Apologist, traitor, sell out – let the chants begin…
This week British Airways cancelled “mistake fares” they probably shouldn’t have, but they did – and it’s hardly news. Virgin Australia, Air New Zealand, Swiss, the list of airlines which have done the same exact thing, and avoided having a fraction of the headlines could go on and on. Love em’ or hate em’, there’s a clear media bias against British Airways, and it’s gone too far. An airline cancelling a mistake fare is hardly news, apparently – unless it’s British Airways.
What Is A Mistake Fare?
A “mistake” fare is very hard to define these days, but in theory, it’s a price put into the booking system incorrectly, sometimes even missing a zero. As airlines look to sell last minute seats, or promote new routes, many airlines have taken to launching flash sales which last mere hours, with truly extraordinary pricing. We’ve seen £560 business class round trip flights from Europe to Japan, $176 round trip economy flights between the U.S. and Europe and these fares have not been mistakes, but merely promotional tools. They last just a couple hours, people get excited and we move on. We mention this, because the notion that people are looking to get one over on an airline is ridiculous. People are just looking to get great prices and there’s nothing sinister about that whatsoever. But, some airlines claim they never intended to offer the price, or have remorse when too many people get in on the deal and they sometimes choose to cancel. It’s not fun, it’s not good PR, but you move on. There’s always an inherent risk in booking a ticket you perceive to be too low, and sage travelers wait a few days to see what the airline has to say. Promotion, or mistake?
British Airways Cancels Fares
British Airways cancelled tickets just under £200 to Tel Aviv and Dubai, and took almost a week to make their decision. This was undeniably dumb, no doubt, but it’s hardly news to anyone who deals with airfare deals on a semi regular basis – and that’s the point. Airlines cancel fares every day and no one hears about it. But since it’s British Airways, it’s like “ooh, let’s get them, people love a BA bash”. In this instance, competing airlines regularly offer lower prices for the same flights and people would’ve easily been excused for having absolutely no clue it was an “error” at all. For this reason alone: British Airways should’ve just taken the hit. Cancelling the tickets was highly unnecessary. But with just 2,000 tickets sold, all the people combined represent a mere 1.3 percent of British Airways 145,000 daily passengers flown. That’s just a single day. Plenty more passengers get stranded at Heathrow with other airline issues on a daily basis. Make no mistake, British Airways should’ve eaten these fares, honored them and won goodwill with the public who loves to hate them, but they didn’t. Someone made a grave error in judgement in cancelling them, but it’s just not the massive story everyone wants it to be. It’s a run of the mill blunder. Sorry.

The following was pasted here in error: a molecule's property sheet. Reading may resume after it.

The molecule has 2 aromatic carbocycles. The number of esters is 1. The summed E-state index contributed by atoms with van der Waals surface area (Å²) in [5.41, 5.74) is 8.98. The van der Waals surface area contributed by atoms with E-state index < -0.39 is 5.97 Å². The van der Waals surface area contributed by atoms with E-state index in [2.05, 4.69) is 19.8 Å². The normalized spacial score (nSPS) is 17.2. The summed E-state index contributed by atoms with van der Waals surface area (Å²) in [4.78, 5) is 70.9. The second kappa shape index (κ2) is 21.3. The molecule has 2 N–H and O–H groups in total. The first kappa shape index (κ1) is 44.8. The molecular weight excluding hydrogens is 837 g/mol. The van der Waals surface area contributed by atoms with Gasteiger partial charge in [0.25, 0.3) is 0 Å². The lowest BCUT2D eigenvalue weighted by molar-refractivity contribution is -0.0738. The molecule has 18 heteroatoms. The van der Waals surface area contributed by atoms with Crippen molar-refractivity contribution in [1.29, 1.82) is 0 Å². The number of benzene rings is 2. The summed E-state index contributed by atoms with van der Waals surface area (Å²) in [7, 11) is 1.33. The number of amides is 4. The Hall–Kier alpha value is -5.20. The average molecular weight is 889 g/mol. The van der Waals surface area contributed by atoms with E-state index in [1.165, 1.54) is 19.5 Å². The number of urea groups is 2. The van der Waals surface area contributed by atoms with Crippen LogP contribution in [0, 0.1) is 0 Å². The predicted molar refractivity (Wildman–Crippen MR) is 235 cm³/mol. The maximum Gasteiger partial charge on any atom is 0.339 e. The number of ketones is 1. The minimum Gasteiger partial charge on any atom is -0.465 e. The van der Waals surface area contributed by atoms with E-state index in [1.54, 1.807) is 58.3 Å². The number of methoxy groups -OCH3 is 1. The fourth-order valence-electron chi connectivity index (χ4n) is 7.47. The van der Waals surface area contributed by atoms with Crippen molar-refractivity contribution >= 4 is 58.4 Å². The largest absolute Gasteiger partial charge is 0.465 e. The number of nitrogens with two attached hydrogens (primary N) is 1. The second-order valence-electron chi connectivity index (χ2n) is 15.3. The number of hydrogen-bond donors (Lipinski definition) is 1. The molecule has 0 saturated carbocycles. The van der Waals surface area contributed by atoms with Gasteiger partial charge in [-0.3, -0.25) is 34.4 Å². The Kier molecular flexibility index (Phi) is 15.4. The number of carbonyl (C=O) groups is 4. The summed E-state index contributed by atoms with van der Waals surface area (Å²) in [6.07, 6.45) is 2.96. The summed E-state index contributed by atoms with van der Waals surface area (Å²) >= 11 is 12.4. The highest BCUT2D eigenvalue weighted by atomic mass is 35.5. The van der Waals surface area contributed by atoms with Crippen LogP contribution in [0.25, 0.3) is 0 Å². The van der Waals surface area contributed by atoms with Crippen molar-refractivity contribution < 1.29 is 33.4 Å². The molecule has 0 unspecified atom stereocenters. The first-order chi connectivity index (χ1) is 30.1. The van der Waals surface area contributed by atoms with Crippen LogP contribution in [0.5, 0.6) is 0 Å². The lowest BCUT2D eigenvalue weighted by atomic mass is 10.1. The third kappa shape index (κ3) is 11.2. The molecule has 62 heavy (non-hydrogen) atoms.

OH – and let us not forget that because of BA’s move to cancel, customers were offered even cheaper tickets on competing airlines. So who actually “lost”?
The Ridiculous Bias
I’ve said it: British Airways was wrong here. But as I also said, the entire incident represents 2,000 people. That’s less than 2% of a single days travelers, and just a few plane loads. This year alone, more than a handful of airlines have cancelled “mistake fares” leaving people back to square one and for most of you, I’m willing to bet you never heard of any of the events. That’s bias. I couldn’t help but spit out my coffee this morning with ITV’s ridiculous “British Airways Holding Passengers Hostage” headline, replete with stories of tears over the cancellation. Where was this for the last five airlines that did this? British Airways has a unique knack for spinning minor incidents into major headlines, and the press laps each one up like a 2 for 1 pizza special, whether there’s any sauce or not. No other airline receives nearly as much negative coverage. None. And while British Airways makes mistakes, theirs are treated with 10x the magnitude and scrutiny of virtually any other airline. There are plenty of things to bash airlines about, British Airways can indeed be their own worst enemy and this is not a positive move, but it hardly warrants the ridiculous outcry of public support and harrowing tales the papers are looking for.